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Keystone Pipeline's Southern Section Begins Delivering Oil To Gulf Coast

A large section of the controversial Keystone XL pipeline went into official operation Wednesday, in a move that supporters say will help ease the flow of oil to refineries in the Gulf Coast region. The Obama administration has yet to rule on the project's northern portion.

The 487-mile pipeline, which cost $2.3 billion, began delivering crude oil to Texas refineries this morning, its owner, TransCanada, said on its website.

From member station KGOU in Oklahoma City, Joe Wertz filed this report for NPR's Newscast unit:

"Construction on the $2.3 billion pipeline started 18 months ago. And today, TransCanada started pumping crude oil from Oklahoma to customers in Texas. TransCanada's Alex Pourbaix, spoke to reporters shortly after the southern section went into service.

"'The pipeline does provide a safe and direct connection between an important oil hub — probably the most important oil hub on this continent — in Cushing, Okla., with the world's most efficient refiners in the U-S Gulf Coast,' Pourbaix said.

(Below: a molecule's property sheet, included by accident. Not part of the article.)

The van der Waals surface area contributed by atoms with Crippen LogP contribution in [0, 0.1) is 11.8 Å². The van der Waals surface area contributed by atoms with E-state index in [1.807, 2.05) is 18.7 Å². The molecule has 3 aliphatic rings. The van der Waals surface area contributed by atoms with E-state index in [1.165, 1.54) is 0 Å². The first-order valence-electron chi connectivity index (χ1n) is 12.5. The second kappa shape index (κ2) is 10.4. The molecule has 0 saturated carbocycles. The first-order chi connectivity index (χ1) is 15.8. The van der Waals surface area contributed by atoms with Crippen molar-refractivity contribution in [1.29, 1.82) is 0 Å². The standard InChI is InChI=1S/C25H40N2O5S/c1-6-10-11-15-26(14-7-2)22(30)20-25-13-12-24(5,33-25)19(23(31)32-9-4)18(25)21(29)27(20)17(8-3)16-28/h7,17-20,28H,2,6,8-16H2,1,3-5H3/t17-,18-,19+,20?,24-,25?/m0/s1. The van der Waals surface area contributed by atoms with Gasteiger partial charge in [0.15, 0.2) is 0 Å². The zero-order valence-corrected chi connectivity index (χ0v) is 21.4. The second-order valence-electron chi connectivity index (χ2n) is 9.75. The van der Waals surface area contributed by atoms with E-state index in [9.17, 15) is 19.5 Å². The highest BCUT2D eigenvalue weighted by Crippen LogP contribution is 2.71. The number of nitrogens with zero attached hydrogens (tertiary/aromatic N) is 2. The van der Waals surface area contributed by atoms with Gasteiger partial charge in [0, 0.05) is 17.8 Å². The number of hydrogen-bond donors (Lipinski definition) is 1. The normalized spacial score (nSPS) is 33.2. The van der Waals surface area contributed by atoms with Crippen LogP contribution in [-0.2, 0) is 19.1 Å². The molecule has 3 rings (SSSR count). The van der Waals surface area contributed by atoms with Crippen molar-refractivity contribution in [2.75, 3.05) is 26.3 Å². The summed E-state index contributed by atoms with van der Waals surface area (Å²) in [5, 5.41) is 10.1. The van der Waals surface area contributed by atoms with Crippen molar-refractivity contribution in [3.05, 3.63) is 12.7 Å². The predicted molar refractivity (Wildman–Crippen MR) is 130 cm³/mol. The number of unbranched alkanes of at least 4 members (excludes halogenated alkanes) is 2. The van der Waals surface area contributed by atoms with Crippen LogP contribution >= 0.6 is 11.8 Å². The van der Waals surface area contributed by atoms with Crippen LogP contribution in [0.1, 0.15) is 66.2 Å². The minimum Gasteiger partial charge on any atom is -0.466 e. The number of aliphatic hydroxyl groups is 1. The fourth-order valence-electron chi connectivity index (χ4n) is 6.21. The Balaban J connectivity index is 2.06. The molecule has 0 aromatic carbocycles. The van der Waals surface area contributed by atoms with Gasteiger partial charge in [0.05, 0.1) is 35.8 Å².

"Relieving the Cushing oil glut will likely help midcontinent producers receive better prices for their oil. But some analysts say the crude might create a new bottleneck in Texas because the Gulf Coast doesn't have enough refineries."

Other concerns about the pipeline have often centered on two topics: its potential environmental impact, and the rights of landowners whose property lies in the pipeline's path.

As Mose Buchele of NPR's State Impact Texas project reports, farmers are among those who are angry that the pipeline's owner, TransCanada, "has claimed private property to route the pipeline through Texas."

Julia Trigg Crawford, who has a farm on several hundred acres of land in North Texas, tells Buchele that she saw an "unusual flurry of activity" over the weekend, as TransCanada prepared the pipeline for its official debut (it's been carrying crude oil for weeks, but not at full capacity).

"Track hoes, skids, water trucks, electrical trucks and construction crews showed up," Crawford says. "They unearthed the pipeline, attached wires and sensors, wrapped it in something and then covered it up."

The company eventually told Crawford that it had been installing heat sensors, she tells Buchele.

Crawford says she and other critics of the pipeline will be watching carefully for any problems – and they hope more politicians agree with their view of Keystone as an export system that endangers waterways and doesn't create jobs.

But on the other side of the issue, as Buchele reports, "a glitch-free roll out of pipeline service could provide TransCanada with a public perception boost, as it continues to argue for approval of the northern leg of the project."

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